Directed by Angelina Jolie-Pitt
Starring Angelina Jolie-Pitt, Brad Pitt
A leaden nod to European cinema by Hollywood power couple Brad Pitt and Angelina Jolie, this film acts as a monument to the pretension and self indulgence of passion projects.
Set along the French seaside in the 1970s, a quarreling couple try to put their differences aside and repair their relationship. American novelist Roland (Brad Pitt) struggles with inspiration as his days disappear in a drunken stupor. By contrast his wife Vanessa (Angelina Jolie) contemplates suicide, and is infatuated by the lapping waves and rocky coastline upon which their hotel is set. However their joyless marriage is shaken up when Vanessa discovers a peephole into the room of the newlyweds next door.
If By The Sea achieves one thing well, it is making the audience vividly experience the tedium of a relationship on the rocks. We are dragged across every agonising second, and our prayers for a quick release fall on deaf ears. It is a turgid experience that limps on for over two hours, but feels infinitely longer. The script mistakes stilted for enigmatic and banal for profound, as these paper thin constructs wallow around the hotel and bar.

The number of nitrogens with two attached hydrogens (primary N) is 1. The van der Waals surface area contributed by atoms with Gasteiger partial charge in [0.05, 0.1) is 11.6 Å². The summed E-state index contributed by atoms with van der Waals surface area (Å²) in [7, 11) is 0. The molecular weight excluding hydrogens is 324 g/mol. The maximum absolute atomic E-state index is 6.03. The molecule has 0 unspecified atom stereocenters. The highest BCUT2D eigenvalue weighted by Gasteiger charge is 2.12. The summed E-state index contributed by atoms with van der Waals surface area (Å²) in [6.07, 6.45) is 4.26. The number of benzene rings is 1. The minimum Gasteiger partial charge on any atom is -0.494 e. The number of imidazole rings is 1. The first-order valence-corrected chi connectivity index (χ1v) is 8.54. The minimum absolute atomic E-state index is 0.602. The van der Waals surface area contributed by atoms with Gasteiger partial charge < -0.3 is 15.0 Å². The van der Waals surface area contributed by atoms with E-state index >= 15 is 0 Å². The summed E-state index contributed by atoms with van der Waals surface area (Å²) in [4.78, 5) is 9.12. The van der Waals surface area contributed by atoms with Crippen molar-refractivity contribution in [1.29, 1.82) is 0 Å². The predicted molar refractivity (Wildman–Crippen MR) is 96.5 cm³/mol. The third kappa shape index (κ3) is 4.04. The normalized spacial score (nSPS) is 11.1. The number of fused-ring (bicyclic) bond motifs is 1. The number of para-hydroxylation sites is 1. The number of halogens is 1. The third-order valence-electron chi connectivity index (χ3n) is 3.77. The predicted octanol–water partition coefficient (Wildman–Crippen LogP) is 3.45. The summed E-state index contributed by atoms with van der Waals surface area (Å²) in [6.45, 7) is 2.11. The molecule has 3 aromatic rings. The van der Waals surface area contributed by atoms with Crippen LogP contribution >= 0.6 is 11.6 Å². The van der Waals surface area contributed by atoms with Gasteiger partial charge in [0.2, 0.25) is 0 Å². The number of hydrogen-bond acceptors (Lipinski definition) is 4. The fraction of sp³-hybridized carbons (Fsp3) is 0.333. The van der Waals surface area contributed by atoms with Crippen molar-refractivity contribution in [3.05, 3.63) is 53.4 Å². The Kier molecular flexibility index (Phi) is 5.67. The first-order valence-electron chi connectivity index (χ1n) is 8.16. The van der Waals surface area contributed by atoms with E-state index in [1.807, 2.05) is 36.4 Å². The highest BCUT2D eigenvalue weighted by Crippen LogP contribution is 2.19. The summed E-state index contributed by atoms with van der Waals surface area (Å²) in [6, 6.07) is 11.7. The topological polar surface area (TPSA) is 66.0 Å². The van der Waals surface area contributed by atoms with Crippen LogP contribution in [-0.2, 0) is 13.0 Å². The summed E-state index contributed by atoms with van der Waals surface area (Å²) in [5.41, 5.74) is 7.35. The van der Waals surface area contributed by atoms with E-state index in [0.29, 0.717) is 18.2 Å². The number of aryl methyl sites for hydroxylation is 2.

Blame here rests purely on Jolie’s shoulders. As writer, director, producer and star, there was apparently no point in the process where anyone could interject to say what an awful idea this was. As a director Jolie might retain the strong visual style she demonstrated in Unbroken (although I suspect a nod to her DOP, Christen Berger, is in order), but lacks any understanding of pace or characterisation. A reminder that sometimes a bit of friction and the occasional challenge can produce unexpectedly good results in a work.
Nothing this awful has appeared in a coastal town, since HP Lovecraft set pen to paper. Personally I would prefer a beach-side vacation to Amity Island in ’75, than to sit through this dross again.